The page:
Coyle himself noticed it during his interviews with Hamilton. “When he talked about bike racing or the upcoming Tour de France, however, Hamilton’s personality changed,” he writes in an author’s introduction. “His playful sense of humor evaporated; his eyes locked onto his coffee cup, and he began to speak in the broadest, blandest, most boring sports clichés you’ve ever heard.”

Yep. Especially when it came to Team Armstrong, you got the feeling that everyone was guarding some sort of huge secret. Their dealings with the press were tinged, increasingly, with paranoia. They kept blacklists, enlisted other journalists to keep tabs on each other, and generally behaved like the Sopranos. Critics, starting with Greg LeMond, were dealt with brutally.

So it’s probably going to suck to be Tyler Hamilton for the next few weeks. Because he lied in the past, his credibility is going to be assailed. Armstrong defenders will call him bitter, a snitch, or worse; many sports columnists will line up for another round of righteous pontificating about Armstrong’s heroism, most unburdened by having actually read the book.

Don’t believe Armstrong’s supporters this time, and be aware that The Secret Race actually has a merciful undercurrent. It’s an “attack” on Armstrong only in the sense that it reveals many uncomfortable truths. But it is also an invitation of sorts. By making clear that doping was endemic to the sport, and that Armstrong was far from the only cheat, Hamilton leaves the door open for his ex-teammate and ex-friend to save himself. All it would take is a press conference.

The most moving parts of the story come at the end, when after years of lying to everyone Hamilton has to face up to the truth—and tell his mom. A few days later, he went on 60 Minutes.

“Here’s what I was learning,” he writes of that painful period leading up to his confession. “Secrets are poison. They suck the life out of you, they steal your ability to live in the present, they build walls between you and the people you love. Now that I’d told the truth, I was tuning into life again. I could talk to someone without having to worry or backtrack or figure out their motives, and it felt fantastic.”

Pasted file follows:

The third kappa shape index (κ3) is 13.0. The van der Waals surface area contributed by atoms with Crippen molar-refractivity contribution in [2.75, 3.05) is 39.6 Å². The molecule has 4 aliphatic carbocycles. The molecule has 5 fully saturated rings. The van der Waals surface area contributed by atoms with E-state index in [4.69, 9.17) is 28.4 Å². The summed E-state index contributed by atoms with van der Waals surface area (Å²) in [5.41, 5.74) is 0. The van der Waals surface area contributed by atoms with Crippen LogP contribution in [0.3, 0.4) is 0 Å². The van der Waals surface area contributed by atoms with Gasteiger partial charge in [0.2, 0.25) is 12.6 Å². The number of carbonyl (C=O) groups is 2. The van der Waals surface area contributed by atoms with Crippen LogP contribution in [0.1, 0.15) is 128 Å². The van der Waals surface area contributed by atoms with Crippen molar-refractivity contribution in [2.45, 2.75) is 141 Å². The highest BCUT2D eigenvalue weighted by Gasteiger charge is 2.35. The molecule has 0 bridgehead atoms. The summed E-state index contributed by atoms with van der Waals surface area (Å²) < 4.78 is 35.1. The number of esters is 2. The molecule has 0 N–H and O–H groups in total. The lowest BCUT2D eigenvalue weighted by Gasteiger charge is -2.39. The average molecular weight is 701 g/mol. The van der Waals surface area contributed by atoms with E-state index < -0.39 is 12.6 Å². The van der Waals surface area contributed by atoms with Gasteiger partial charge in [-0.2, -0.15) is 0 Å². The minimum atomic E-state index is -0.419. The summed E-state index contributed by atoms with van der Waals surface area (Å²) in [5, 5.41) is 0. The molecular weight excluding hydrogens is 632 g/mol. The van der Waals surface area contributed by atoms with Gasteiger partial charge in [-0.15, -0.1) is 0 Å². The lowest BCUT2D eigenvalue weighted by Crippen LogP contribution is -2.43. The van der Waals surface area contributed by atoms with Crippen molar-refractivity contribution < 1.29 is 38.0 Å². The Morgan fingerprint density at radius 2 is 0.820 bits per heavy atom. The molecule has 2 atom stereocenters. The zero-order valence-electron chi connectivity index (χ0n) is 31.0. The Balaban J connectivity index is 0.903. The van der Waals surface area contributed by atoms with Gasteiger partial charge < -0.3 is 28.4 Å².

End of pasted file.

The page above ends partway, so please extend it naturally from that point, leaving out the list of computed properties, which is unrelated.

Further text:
Bill Gifford has covered bike racing for many publications, including Outside, Bicycling, and Slate.

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Lance Armstrong’s Secret Is Out

Yesterday afternoon, the Associated Press published the first story detailing the contents of The Secret Race, the highly anticipated Lance Armstrong tell-all written by former U.S. Postal Service teammate Tyler Hamilton and longtime Outside contributing editor Daniel Coyle. The book is due in stores September 5, but given the hype surrounding its release, it’s no surprise that the publisher’s armor of secrecy was pierced. What is surprising is how badly the initial report fumbled the material.

Thursday’s AP story, published under the ho-hum headline “Tyler Hamilton Says Lance Armstrong Supplied Blood Booster Before ’99 Tour,” offers a shockingly dull overview of Hamilton’s allegations. The book “covers much of what Hamilton said in a 2011 interview with 60 Minutes,” the story states, written in AP’s classic voice-from-nowhere tone. Reading it, you're left with the impression that The Secret Race is “just” a rehash of what Hamilton had told us already and that Armstrong had dodged yet another bullet—maybe the last one in the chamber.

I also got a copy of The Secret Race this week, and Outside had made plans to review it on the day the book became available. When I saw the AP story, I imagine I had the same reaction many other journalists had who’d received a review copy: Did the AP read the same thing I just did? 

Here’s the reality: The Secret Race isn’t just a game changer for the Lance Armstrong myth. It’s the game ender. No one can read this book with an open mind and still credibly believe that Armstrong didn’t dope. It’s impossible. That doesn’t change the fact that he survived cancer and helped millions of people through Livestrong, but the myth of the clean-racing hero who came back from the dead is, well, dead.

Where to start? It’s hard to describe the impact of The Secret Race by boiling it down to seven or eight shocking anecdotes. The book delivers them—make no mistake—but its real power comes from Hamilton’s unprecedented attempt at full disclosure. And I mean full. The book is the holy grail for disillusioned cycling fans in search of answers. In a taut 268 pages, Hamilton confidently and systematically destroys any sense that there was ever any chance of cleaning up cycling in the early 2000s, revealing the sport’s powerful and elaborate doping infrastructure. He’s like a retiring magician who has decided to let the public in on the profession’s most guarded techniques.